Hindering the National Security Agency's scarily awesome high-tech prowess is a rather mundane difficulty — explosive electrical meltdowns delaying its new Utah facility for storing vast U.S. spying data.
Ten times in the past 14 months, electrical surges at the classified, cumbersomely named National Security Agency Intelligence Community Comprehensive National Cybersecurity Initiative Data Center have caused nearly $1 million in damage, according to a United Press International account based largely on Wall Street Journal reporting.
Overseeing construction, the Army Corps of Engineers says contractors don't understand these “arc-fault failures” well enough to explain or fix them. Contractors say they do. Project officials say the contractors' fix won't prevent more such failures. The NSA maintains the failures “have been mitigated.” But The Journal found evidence of corners being cut to “fast-track” construction.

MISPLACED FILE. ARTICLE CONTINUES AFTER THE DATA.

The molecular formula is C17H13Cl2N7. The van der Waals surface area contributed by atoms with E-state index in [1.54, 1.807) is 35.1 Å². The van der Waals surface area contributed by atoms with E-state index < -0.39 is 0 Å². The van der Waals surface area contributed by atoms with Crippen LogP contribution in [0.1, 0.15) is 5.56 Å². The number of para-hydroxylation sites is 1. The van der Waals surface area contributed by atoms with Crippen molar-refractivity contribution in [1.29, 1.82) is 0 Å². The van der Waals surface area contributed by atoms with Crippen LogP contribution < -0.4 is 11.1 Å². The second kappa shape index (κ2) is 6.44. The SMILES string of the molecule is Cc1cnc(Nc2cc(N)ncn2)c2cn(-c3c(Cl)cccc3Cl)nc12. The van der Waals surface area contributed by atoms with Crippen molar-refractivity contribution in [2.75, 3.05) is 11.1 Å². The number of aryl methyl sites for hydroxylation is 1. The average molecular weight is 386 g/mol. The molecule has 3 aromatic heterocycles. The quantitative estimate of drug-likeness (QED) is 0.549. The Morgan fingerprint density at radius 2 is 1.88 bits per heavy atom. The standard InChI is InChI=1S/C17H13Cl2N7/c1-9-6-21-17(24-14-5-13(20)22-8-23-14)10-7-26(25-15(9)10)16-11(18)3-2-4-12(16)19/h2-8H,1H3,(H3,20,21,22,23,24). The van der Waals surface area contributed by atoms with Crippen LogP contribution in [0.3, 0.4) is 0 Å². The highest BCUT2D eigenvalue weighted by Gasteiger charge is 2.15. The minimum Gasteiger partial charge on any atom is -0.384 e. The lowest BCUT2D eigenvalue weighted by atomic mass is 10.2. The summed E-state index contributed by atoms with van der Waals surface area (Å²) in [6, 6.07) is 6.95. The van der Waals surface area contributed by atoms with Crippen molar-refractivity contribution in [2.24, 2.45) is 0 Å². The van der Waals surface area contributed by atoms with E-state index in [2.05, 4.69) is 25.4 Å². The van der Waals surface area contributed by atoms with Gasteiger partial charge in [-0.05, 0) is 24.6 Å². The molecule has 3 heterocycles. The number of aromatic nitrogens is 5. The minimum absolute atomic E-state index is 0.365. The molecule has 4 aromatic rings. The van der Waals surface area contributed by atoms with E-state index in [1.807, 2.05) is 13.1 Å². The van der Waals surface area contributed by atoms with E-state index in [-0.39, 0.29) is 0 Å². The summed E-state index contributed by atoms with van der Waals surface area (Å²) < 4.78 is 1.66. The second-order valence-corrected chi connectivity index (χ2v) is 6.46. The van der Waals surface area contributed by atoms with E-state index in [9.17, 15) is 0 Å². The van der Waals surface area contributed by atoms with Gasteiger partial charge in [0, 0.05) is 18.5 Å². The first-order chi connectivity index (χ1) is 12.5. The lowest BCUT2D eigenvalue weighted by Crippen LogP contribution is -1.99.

Continuously using enough electricity for a city of 20,000, the center reportedly will store trillions of gigabytes of data drawn from emails, cell phone calls, online searches, parking receipts, travel itineraries, even bookstore purchases. The NSA maintains the data center won't be used illegally — but once open, it will only deepen concerns about government tracking millions of innocent Americans.
This project does not engender confidence that the NSA is any better at avoiding violations of Americans' constitutional rights than it is at avoiding electrical meltdowns.
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